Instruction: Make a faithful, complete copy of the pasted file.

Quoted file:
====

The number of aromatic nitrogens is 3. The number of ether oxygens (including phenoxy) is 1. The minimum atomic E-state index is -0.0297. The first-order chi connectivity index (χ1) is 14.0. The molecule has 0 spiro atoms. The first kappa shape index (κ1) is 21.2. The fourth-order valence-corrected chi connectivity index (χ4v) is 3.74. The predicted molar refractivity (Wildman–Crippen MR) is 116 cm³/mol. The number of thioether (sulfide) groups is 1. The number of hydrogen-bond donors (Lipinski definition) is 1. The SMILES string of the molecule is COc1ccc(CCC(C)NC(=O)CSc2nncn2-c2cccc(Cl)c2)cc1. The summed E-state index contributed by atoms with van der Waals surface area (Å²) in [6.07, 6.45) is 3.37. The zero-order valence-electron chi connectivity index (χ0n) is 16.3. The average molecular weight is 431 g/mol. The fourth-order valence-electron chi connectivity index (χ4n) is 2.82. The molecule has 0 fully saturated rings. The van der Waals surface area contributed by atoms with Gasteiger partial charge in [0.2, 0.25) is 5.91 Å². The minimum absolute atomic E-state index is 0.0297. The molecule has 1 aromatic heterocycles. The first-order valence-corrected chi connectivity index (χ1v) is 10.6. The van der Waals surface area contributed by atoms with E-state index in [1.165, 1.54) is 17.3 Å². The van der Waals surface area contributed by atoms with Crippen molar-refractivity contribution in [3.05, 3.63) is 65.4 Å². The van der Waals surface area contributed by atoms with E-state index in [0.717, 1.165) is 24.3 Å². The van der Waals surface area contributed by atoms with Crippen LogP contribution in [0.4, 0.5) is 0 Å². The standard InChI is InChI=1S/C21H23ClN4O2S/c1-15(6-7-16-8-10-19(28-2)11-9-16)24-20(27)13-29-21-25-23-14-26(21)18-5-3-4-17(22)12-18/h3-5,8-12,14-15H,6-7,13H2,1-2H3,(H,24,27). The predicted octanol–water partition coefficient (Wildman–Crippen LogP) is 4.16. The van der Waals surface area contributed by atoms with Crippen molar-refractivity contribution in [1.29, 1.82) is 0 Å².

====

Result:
The number of aromatic nitrogens is 3. The number of ether oxygens (including phenoxy) is 1. The minimum atomic E-state index is -0.0297. The first-order chi connectivity index (χ1) is 14.0. The molecule has 0 spiro atoms. The first kappa shape index (κ1) is 21.2. The fourth-order valence-corrected chi connectivity index (χ4v) is 3.74. The predicted molar refractivity (Wildman–Crippen MR) is 116 cm³/mol. The number of thioether (sulfide) groups is 1. The number of hydrogen-bond donors (Lipinski definition) is 1. The SMILES string of the molecule is COc1ccc(CCC(C)NC(=O)CSc2nncn2-c2cccc(Cl)c2)cc1. The summed E-state index contributed by atoms with van der Waals surface area (Å²) in [6.07, 6.45) is 3.37. The zero-order valence-electron chi connectivity index (χ0n) is 16.3. The average molecular weight is 431 g/mol. The fourth-order valence-electron chi connectivity index (χ4n) is 2.82. The molecule has 0 fully saturated rings. The van der Waals surface area contributed by atoms with Gasteiger partial charge in [0.2, 0.25) is 5.91 Å². The minimum absolute atomic E-state index is 0.0297. The molecule has 1 aromatic heterocycles. The first-order valence-corrected chi connectivity index (χ1v) is 10.6. The van der Waals surface area contributed by atoms with E-state index in [1.165, 1.54) is 17.3 Å². The van der Waals surface area contributed by atoms with Crippen molar-refractivity contribution in [3.05, 3.63) is 65.4 Å². The van der Waals surface area contributed by atoms with E-state index in [0.717, 1.165) is 24.3 Å². The van der Waals surface area contributed by atoms with Crippen LogP contribution in [0.4, 0.5) is 0 Å². The standard InChI is InChI=1S/C21H23ClN4O2S/c1-15(6-7-16-8-10-19(28-2)11-9-16)24-20(27)13-29-21-25-23-14-26(21)18-5-3-4-17(22)12-18/h3-5,8-12,14-15H,6-7,13H2,1-2H3,(H,24,27). The predicted octanol–water partition coefficient (Wildman–Crippen LogP) is 4.16. The van der Waals surface area contributed by atoms with Crippen molar-refractivity contribution in [1.29, 1.82) is 0 Å².